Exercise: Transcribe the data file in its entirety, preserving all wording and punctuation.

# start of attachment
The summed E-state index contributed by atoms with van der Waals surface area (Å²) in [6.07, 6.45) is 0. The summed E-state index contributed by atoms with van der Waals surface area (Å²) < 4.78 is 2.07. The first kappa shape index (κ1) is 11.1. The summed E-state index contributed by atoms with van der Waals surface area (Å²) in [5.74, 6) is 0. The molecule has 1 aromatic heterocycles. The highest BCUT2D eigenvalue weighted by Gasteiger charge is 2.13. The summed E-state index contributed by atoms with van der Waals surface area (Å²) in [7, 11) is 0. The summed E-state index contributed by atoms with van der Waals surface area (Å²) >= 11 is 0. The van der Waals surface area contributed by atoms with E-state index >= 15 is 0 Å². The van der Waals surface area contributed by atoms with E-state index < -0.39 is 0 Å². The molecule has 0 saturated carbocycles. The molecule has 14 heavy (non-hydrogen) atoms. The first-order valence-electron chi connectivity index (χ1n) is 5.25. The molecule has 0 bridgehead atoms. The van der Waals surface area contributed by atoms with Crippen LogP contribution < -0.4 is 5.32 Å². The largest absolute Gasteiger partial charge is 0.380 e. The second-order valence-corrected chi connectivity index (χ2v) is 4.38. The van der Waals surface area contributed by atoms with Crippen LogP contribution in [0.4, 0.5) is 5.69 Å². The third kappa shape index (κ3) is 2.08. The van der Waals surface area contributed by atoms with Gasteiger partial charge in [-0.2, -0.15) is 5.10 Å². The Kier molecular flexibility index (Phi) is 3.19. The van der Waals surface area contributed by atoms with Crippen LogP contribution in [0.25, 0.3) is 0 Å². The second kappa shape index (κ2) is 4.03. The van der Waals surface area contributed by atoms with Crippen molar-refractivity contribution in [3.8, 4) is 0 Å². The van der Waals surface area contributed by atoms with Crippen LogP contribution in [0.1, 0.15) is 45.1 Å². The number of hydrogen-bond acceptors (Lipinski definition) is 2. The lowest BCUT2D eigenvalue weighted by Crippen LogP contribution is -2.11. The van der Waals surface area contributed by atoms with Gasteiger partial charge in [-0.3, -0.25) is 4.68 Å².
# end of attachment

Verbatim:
The summed E-state index contributed by atoms with van der Waals surface area (Å²) in [6.07, 6.45) is 0. The summed E-state index contributed by atoms with van der Waals surface area (Å²) < 4.78 is 2.07. The first kappa shape index (κ1) is 11.1. The summed E-state index contributed by atoms with van der Waals surface area (Å²) in [5.74, 6) is 0. The molecule has 1 aromatic heterocycles. The highest BCUT2D eigenvalue weighted by Gasteiger charge is 2.13. The summed E-state index contributed by atoms with van der Waals surface area (Å²) in [7, 11) is 0. The summed E-state index contributed by atoms with van der Waals surface area (Å²) >= 11 is 0. The van der Waals surface area contributed by atoms with E-state index >= 15 is 0 Å². The van der Waals surface area contributed by atoms with E-state index < -0.39 is 0 Å². The molecule has 0 saturated carbocycles. The molecule has 14 heavy (non-hydrogen) atoms. The first-order valence-electron chi connectivity index (χ1n) is 5.25. The molecule has 0 bridgehead atoms. The van der Waals surface area contributed by atoms with Crippen LogP contribution < -0.4 is 5.32 Å². The largest absolute Gasteiger partial charge is 0.380 e. The second-order valence-corrected chi connectivity index (χ2v) is 4.38. The van der Waals surface area contributed by atoms with Crippen LogP contribution in [0.4, 0.5) is 5.69 Å². The third kappa shape index (κ3) is 2.08. The van der Waals surface area contributed by atoms with Gasteiger partial charge in [-0.2, -0.15) is 5.10 Å². The Kier molecular flexibility index (Phi) is 3.19. The van der Waals surface area contributed by atoms with Crippen LogP contribution in [0.25, 0.3) is 0 Å². The second kappa shape index (κ2) is 4.03. The van der Waals surface area contributed by atoms with Crippen molar-refractivity contribution in [3.8, 4) is 0 Å². The van der Waals surface area contributed by atoms with Crippen LogP contribution in [0.1, 0.15) is 45.1 Å². The number of hydrogen-bond acceptors (Lipinski definition) is 2. The lowest BCUT2D eigenvalue weighted by Crippen LogP contribution is -2.11. The van der Waals surface area contributed by atoms with Gasteiger partial charge in [-0.3, -0.25) is 4.68 Å².